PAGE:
Shepstone Management Company, Inc.
A wind turbine collapse in the Bronx of all places just destroyed a car and endangered many. Politicians complained, of course, but have they learned?
This is a bizarre story. It’s all about a wind turbine collapse in the Bronx. It’s hard to imagine a wind turbine in the Bronx, let alone a wind turbine collapse. This was no ordinary wind turbine. It turned horizontally, rather than vertically, which is how it sometimes has to be done in tight spaces. It was installed in the Baychester section of the Northeast Bronx just two weeks ago and has already torn itself apart, making for some great photos, video and tabloid journalism. But, are any lessons being learned?
Here is the story from the ultimate in tabloid journalism, London’s Daily Mail, and here is the video:
One accident doesn’t suffice to condemn an industry, although fractivists are loathe to accept this. The story, in this case, speaks for itself and provides plenty of entertainment for all of us. There are a few serious lessons to be learned from this wind turbine collapse, though.
Let’s start with New York State Senator Jamaal Bailey’s comment in the aftermath of the wind turbine collapse:
“We are here calling on the Department of Buildings in the City of New York to do their job, come out here and inspect, and make sure something like this doesn’t happen again…”
“A wind turbine should not be able to be taken down by the wind.”
Well, that’s certainly true. Nonetheless, Bailey’s rushing to the microphone now is little disingenuous given what he said a little over a year ago:
“Transforming our energy system into a more green economy will improve the lives of New Yorkers and will make New York a leading green state.”
Well, that isn’t quite as simple as it sounds, is it? That’s first lesson; wind energy has very real safety and environmental issues. It’s no free lunch.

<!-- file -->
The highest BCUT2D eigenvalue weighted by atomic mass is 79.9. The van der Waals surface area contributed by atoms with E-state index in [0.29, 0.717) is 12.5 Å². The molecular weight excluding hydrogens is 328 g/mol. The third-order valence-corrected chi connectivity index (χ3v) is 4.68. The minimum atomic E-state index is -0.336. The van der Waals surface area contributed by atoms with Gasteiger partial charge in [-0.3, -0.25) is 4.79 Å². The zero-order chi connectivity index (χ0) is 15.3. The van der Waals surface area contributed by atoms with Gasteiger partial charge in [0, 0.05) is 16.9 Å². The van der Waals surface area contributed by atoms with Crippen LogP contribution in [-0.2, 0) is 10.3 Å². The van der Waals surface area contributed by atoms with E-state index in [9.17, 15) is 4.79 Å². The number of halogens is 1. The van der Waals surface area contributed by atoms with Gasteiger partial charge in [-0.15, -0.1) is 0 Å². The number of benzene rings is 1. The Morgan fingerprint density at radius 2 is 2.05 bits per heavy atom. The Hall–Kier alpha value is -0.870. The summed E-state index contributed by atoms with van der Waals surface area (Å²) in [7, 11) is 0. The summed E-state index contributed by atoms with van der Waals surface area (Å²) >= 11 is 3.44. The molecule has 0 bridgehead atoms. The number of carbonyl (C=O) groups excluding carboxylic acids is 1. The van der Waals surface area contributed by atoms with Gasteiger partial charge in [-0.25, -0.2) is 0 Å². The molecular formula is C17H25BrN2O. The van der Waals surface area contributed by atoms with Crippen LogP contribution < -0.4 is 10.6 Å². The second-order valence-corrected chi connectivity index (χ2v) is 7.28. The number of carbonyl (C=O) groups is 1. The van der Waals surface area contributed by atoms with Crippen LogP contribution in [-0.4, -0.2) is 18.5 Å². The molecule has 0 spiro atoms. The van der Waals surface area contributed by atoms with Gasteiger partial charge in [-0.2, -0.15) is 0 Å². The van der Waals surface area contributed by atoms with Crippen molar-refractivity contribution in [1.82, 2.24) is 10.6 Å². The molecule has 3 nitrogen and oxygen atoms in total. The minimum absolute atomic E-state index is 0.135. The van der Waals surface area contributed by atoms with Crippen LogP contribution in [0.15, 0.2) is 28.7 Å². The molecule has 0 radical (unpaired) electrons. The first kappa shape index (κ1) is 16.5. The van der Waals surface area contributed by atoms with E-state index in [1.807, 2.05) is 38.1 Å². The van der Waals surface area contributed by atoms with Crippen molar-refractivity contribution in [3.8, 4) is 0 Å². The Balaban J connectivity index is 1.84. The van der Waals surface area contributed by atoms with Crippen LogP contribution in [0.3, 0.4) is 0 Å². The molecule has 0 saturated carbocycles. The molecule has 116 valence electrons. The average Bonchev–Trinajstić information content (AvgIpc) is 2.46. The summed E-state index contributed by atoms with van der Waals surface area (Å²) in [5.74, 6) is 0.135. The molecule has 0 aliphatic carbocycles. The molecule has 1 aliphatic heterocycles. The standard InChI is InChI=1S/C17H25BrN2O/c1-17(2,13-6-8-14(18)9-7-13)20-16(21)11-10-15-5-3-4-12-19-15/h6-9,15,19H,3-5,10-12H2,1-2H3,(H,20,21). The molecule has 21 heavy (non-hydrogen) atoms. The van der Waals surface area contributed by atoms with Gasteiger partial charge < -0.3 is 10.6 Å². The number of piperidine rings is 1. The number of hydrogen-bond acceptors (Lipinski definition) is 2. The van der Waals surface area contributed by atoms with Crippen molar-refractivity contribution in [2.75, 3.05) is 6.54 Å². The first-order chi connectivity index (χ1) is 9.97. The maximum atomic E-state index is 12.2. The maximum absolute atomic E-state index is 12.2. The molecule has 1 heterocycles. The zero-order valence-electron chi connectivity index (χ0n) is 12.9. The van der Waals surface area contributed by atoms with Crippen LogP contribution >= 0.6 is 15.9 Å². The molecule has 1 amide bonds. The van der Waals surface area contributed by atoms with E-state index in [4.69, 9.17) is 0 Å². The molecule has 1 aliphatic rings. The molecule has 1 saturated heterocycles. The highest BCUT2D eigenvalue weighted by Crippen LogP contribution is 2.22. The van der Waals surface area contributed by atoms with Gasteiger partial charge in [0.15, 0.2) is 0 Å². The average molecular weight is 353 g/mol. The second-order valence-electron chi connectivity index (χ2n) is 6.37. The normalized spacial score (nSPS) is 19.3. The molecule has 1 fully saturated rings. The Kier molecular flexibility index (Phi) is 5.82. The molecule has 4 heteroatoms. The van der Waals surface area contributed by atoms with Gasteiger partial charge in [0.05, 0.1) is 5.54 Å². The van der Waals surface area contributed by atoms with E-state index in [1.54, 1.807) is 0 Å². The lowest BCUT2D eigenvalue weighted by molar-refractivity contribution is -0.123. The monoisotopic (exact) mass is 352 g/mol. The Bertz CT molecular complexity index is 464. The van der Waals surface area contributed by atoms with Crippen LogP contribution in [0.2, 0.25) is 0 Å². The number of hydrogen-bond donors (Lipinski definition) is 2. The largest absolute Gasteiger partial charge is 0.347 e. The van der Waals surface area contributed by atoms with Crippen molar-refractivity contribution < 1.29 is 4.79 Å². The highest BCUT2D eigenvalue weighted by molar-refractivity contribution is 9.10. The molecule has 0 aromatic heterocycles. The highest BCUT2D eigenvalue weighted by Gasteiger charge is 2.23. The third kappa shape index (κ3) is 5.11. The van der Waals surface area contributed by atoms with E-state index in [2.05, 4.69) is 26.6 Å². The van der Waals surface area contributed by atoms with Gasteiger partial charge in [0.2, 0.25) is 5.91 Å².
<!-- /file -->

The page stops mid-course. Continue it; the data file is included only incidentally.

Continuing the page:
A second lesson is more of a question. Did the owner/developer of this wind turbine receive tax credits or other ratepayer/taxpapayer subsidies? My guess is that they did or were planning to take advantage of those subsidies. Moreover, I’ll bet they were going to feed the electricity generated into the grid at retail value even though it wasn’t needed, thereby weakening the economics of other energy sources such as natural gas still needed to provide the energy when the winds aren’t tearing apart the wind turbine or after the wind turbine collapse. That means the wind turbine was increasing electric rates at the same time it was taking subsidies; double-dipping if you will.
The third lesson is that renewable energy seldom makes sense in urban environments. Solar takes up too much valuable land and rooftops aren’t enough. Wind towers are potentially dangerous as this incident just proved. Solar and wind belong in the country but then you have to transport the energy to the city, which further exacerbates the money-pit problem with “green” energy, not to mention all the new infrastructure involved and if you think a pipeline that is typically unnoticeable when finished is controversial, try building a major power line.
Yes, there are many lessons here. Is anyone paying attention to them? That’s the real questions.